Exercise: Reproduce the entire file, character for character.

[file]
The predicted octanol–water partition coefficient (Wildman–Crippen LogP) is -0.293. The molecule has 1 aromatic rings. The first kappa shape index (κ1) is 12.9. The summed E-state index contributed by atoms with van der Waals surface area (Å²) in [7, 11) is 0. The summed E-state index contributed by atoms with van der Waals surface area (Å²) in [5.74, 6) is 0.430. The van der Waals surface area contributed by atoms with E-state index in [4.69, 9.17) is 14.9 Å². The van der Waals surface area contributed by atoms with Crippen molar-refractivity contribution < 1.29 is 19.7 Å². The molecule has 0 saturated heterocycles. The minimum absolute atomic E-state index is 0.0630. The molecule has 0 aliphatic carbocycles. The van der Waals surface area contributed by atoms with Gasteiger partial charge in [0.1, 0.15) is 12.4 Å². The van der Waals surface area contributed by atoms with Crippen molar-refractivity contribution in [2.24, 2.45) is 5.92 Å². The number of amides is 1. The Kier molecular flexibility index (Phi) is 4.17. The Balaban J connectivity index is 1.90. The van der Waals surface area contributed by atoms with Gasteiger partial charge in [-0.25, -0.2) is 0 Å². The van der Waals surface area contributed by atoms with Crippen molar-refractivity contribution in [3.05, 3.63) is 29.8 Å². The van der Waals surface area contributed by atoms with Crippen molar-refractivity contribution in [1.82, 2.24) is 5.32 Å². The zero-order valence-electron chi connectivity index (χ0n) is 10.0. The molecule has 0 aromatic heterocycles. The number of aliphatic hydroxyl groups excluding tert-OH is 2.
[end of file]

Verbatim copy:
The predicted octanol–water partition coefficient (Wildman–Crippen LogP) is -0.293. The molecule has 1 aromatic rings. The first kappa shape index (κ1) is 12.9. The summed E-state index contributed by atoms with van der Waals surface area (Å²) in [7, 11) is 0. The summed E-state index contributed by atoms with van der Waals surface area (Å²) in [5.74, 6) is 0.430. The van der Waals surface area contributed by atoms with E-state index in [4.69, 9.17) is 14.9 Å². The van der Waals surface area contributed by atoms with Crippen molar-refractivity contribution < 1.29 is 19.7 Å². The molecule has 0 saturated heterocycles. The minimum absolute atomic E-state index is 0.0630. The molecule has 0 aliphatic carbocycles. The van der Waals surface area contributed by atoms with Gasteiger partial charge in [0.1, 0.15) is 12.4 Å². The van der Waals surface area contributed by atoms with Crippen molar-refractivity contribution in [2.24, 2.45) is 5.92 Å². The number of amides is 1. The Kier molecular flexibility index (Phi) is 4.17. The Balaban J connectivity index is 1.90. The van der Waals surface area contributed by atoms with Gasteiger partial charge in [-0.25, -0.2) is 0 Å². The van der Waals surface area contributed by atoms with Crippen molar-refractivity contribution in [3.05, 3.63) is 29.8 Å². The van der Waals surface area contributed by atoms with Crippen molar-refractivity contribution in [1.82, 2.24) is 5.32 Å². The zero-order valence-electron chi connectivity index (χ0n) is 10.0. The molecule has 0 aromatic heterocycles. The number of aliphatic hydroxyl groups excluding tert-OH is 2.